Mike Conley is heading to Orlando, Fla., with the Utah Jazz. He wants to be there for his teammates, he wants the chance to compete for an NBA championship.

And yet, his decision to make the trip to Florida for the league’s July 30 restart was about as far from automatic as it gets, considering he’ll be leaving behind his two children, as well as his pregnant wife, Mary, who is due to give birth on Aug. 27, when the Jazz will be among the teams sequestered within the Disney World campus bubble.

“‘Yeah, it was tough,” Conley explained Wednesday morning in a Zoom call with local media. “I’m gonna be in a bubble, but yet if I leave to go see my baby born, I’m gonna be quarantined on the way back in, and possibly have to miss a game or whatever the situation is that we’ll currently be in. There’s just a lot of things that go into play.

“But ultimately, my wife understands how much this game means and how much just being able to participate and play for championship means,” he added. “And we have an understanding that I’ll be able to see her and I’ll be able to, at some point, hopefully be able to be back for the baby and all that stuff. So as long as all that was answered, and the T’s are crossed and I’s are dotted on that situation, I was more and more comfortable going, knowing that I’d be able to be back with them at some point.”

Teammate Joe Ingles can certainly relate.

Months ago, when there was no return to action in sight and the campus bubble was merely a theoretical possibility rather than an imminent occurrence, the Australian noted that he would have a difficult time agreeing to participate in such a scenario, given that he’d be leaving his wife Renae and 4-year-old twins Jacob and Milla behind for the longest stretch they’ve ever been apart.

Renae’s pregnancy with their third child became yet another reason at that time for Ingles to skip any potential return.

“We really didn’t know anything. [COVID-19] was a pretty new thing,” Ingles explained Wednesday in a separate Zoom call with reporters. “And obviously for me, and — which I couldn’t say back then, as well — but with Renae being pregnant, and with my son Jacob with the autism and his his immune system being kind of compromised. … It was just a scary time for everybody, and adding those things on top of that, there was there was no way at that point I would have [returned]. If they said we will come back in two weeks’ time, there would be no way I would have gone.”

Now, though, with a better understanding of what the coronavirus pandemic entails, Ingles’ reluctance has waned — especially with Renae’s encouragement for him to join his teammates — though he predicts he’ll be “grumpy” when he misses the twins’ birthday.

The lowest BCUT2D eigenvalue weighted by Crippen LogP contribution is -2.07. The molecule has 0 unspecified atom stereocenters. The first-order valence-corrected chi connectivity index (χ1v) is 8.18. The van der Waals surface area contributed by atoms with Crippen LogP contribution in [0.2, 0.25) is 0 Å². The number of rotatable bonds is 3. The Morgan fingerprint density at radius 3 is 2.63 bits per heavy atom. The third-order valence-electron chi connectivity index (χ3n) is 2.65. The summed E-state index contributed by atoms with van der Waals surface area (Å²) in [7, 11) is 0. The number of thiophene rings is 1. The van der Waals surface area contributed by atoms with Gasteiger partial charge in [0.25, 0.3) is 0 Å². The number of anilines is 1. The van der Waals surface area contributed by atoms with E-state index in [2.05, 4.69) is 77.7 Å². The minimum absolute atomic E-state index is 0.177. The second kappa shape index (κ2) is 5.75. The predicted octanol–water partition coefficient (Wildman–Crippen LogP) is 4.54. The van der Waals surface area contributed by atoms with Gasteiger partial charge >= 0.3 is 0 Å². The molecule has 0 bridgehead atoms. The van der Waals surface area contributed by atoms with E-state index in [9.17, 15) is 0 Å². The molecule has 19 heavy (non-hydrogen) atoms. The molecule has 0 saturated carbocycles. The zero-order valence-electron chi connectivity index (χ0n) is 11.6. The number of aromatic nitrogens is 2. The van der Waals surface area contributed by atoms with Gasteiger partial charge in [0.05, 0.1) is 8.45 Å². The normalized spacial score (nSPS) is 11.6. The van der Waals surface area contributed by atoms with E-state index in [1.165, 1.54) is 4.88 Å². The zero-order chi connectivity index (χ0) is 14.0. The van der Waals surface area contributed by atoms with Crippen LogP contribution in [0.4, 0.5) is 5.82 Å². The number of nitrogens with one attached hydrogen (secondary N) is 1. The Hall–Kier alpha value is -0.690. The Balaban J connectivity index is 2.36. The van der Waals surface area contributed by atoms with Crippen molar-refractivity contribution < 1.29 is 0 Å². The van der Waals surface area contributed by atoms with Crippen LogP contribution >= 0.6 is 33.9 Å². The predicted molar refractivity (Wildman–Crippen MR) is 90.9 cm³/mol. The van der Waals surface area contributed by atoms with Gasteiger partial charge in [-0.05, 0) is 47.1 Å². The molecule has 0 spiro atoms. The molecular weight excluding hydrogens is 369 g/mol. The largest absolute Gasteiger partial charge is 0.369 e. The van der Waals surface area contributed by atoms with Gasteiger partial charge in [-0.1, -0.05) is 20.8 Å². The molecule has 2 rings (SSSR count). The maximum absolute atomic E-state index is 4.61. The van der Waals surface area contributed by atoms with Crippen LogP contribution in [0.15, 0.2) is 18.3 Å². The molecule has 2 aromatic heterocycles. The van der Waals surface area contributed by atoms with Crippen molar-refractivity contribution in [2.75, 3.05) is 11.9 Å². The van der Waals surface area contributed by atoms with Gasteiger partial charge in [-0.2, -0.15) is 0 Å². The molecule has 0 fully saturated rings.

“She was probably a lot more confident in me playing than I was myself,” Ingles explained. “… I guess she was probably adamant that I was gonna play. I try to keep it as real as possible and [was] keeping the option of not playing open. Especially at the start of it with so much unknown about it, I wasn’t going to just dive into it. … At that point, I wouldn’t have cared anything about basketball; it was about my family, my children. Yeah, at the start, there was obviously big concerns, and over time, we’ve seen a lot about how individuals can really protect yourself if you if you’re smart about it.”

That philosophy, however, also points out the potential pitfalls of being in a semi-closed environment with hundreds of other players, coaches, support staff, front-office executives, referees, league personnel, et cetera — to say nothing of the Disney World employees who will be allowed into the campus to work.

As careful as Conley and Ingles might be, as stridently as they adhere to the myriad protocols in place, their safety is not altogether up to them.

“I think it’s tough when you’re relying on, obviously, not just yourself to be smart about things, but you’re relying on so many other people,” Ingles said. “Not that I don’t trust everyone, but a lot of it is out of my control.

“… I still don’t know how much of a bubble it is,” he added. “I think there’s a few holes poked in the bubble.”

He’s hardly alone in that regard.

Conley noted that in recent interactions among the players, myriad worries about the environment they’ll be heading to come July 7 have cropped up — especially given the troublesome outbreak currently escalating in Florida right now.

“I think we’ve had probably a Zoom call a week or a meeting a week just talking about updates on the current situation in Florida, and guys will pose questions and their reservations on the situation as it develops,” he said. “And obviously we don’t want to go down there if it’s not safe. And the NBA has done everything they can to make it as as zip-tight as possible for us to be able to compete at a high level and not worry about it. But we do understand it’s still a lot of unknowns.”

Given all those unknowns, while Ingles certainly is more confident about the situation now than he was a few months ago, there remains considerable unease.

“I mean, probably still not 100% comfortable or anything. I don’t really think anyone would be 100%,” Ingles said. “I don’t know. … We’ve had a lot of meetings, a lot of talks, and they’ve filled us in. We had one yesterday with the NBA, that was pretty informative, just giving us a bit more information on how things will work. To say that I’m completely comfortable, I mean, I’m definitely not, but I’m going to obviously put myself in a position to be as safe as possible.

“I’m going to spend a lot of time in my room with my coffee machine and get to know it very well.”